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In 1979, this movie was released as an adaptation of the book of the same name. The story is about a couple who move in to their newly bought dream house with their young family. But it is not long before they begin to experience supernatural phenomena. The father’s temperament begins to change and one of the children has an imaginary friend who is actually not so imaginary, accompanied by strange noises and smells, including unexplained swarms of flies. It isn’t long before the mother is forced to call in a priest to bless the house. But the priest himself is attacked and afflicted by the supernatural entity in the house.
I was very young when I watched this movie on TV (don’t judge, horror movie night was family time in my house and we all loved it and grew up just fine) and it didn’t really scare me that much, although the second movie freaked me out. I think of it almost every time I use earphones. It did inspire me to read the book when I was a little older, but I can’t say that had much affect on me either.
112 Ocean Avenue: The Real Amityville House
The book and movie were based on the alleged experiences of George and Kathy Lutz, who bought a house on Ocean Avenue in Amityville, New York in 1975. They spent just 28 days in the house before fleeing in the middle of the night leaving behind everything they owned. Before they bought the house, it had remained empty for over a year after the gruesome deaths of its previous inhabitants, the DeFeo family (more about them on the next page).
All the claims by the Lutzes have been refuted at some point and independent research has shown there to be a large number of inaccuracies in their written account. Many consider them to be the perpetrators of an elaborate hoax for financial gain. This was not helped by the fact that Jay Anson, the author of the book, let slip that he, George and Kathy came up with the story over a couple of bottles of wine. Even a judge, during a legal case the Lutzes brought against various people stated that he found the book to be largely fiction. However, having said all that, both George and Kathy Lutz took polygraph tests and they passed, so at the very least, they believed what they were saying.
The actual house has had its number and is no longer 112, but it and the town still have many visitors each year, and the locals, understandably, are not happy of the notoriety it has garnered. It has had several residents since the Lutzes moved out and none of them have reported any paranormal activity. Lorraine Warren claims that this is because the house was cleansed/had an exorcism, but there’s no evidence of this, especially as reporters were in the house for 6hrs with the psychics. I have my own issues with the case files and so called investigations of the Warrens. They make for good stories but whether they are the truth or not is another thing altogether.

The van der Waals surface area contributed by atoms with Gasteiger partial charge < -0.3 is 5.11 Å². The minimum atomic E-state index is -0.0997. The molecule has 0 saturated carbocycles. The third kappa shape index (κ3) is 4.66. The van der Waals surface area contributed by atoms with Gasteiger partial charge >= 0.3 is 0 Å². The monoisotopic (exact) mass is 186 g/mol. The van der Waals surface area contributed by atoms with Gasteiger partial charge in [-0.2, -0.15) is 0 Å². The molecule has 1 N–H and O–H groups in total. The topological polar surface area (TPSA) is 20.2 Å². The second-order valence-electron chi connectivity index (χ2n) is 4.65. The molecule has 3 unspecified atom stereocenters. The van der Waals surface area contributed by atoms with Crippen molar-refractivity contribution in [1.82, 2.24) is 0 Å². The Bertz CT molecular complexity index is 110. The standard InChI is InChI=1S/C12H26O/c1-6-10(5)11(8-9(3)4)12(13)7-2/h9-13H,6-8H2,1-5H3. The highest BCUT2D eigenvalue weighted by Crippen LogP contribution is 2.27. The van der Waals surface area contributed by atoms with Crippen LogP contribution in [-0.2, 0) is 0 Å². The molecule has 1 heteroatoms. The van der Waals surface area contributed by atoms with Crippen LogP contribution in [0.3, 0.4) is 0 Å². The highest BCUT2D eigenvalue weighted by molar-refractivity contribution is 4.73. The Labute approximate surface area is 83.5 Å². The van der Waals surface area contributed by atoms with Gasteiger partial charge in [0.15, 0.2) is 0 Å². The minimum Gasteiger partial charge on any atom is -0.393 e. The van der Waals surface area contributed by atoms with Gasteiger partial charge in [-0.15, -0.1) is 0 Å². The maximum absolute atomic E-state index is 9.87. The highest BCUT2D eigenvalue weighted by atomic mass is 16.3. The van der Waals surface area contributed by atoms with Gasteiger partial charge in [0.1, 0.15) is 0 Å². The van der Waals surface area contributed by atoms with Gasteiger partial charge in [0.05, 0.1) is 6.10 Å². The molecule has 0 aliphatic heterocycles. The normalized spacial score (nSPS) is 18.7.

Daniel Lutz: The Amityville Kid
Kathy Lutz died in 2004 and George Lutz passed a couple of years after her, so they are no longer here to tell us whether they did just make up the whole thing. But Kathy’s children are still here and in 2012 Daniel Lutz, who was 10 years old when the events occurred, spoke about his experiences in the Amityville house and the effect they had on him in a documentary called My Amityville Horror. I watched this again last night because I wanted it fresh in my mind when I wrote about it; it is definitely a must see for anyone who is even slightly interested in the events that occurred in the Amityville house. In many ways it is even more dramatic than any of the Amityville movies, but be warned, there is no evidence or information that will clear up what actually happened back in 1975 with the Lutzes.
All this documentary shows is a conversation with Daniel Lutz, a child from that time and the man that he has become living under the shadow of that story. You’ll see reviews criticising the documentary because they didn’t like Daniel or because they feel the documentary does not give any conclusive answers, but that is not the point at all. The documentary film maker has shown you Daniel, given you his accounts of growing up in the Lutz household along with interviews with parapsychologists, psychologists, the famous Lorraine Warren, reporters and other people who were involved with the Amityville story back in the 70s. Daniel has very strong feelings about George Lutz and provides insight into the dynamics of his family. I also find it very telling that his siblings declined the invitation to take part in the documentary.
In my opinion, I don’t think we can take seriously anything Daniel says about the supernatural events in that house. The documentary reminds us that there was a very real family behind the Amityville horror, and life in that family does not sound very easy. I think due to his clearly incompetent parents, the extremely difficult relationship he had with his stepfather George Lutz, the media attention and religious influences, Daniel has invented a lot of his memories. I’m not saying he has done so intentionally as suggestion and reinforcement from those around him and the movie series must play a huge part in these so-called memories. I found it shocking at one part when he says he was left with a religious order for a year while his parents went off to promote the book/movie and they exorcised him repeatedly. He lived a disturbing childhood and has grown up to be a very disturbed and confused man.
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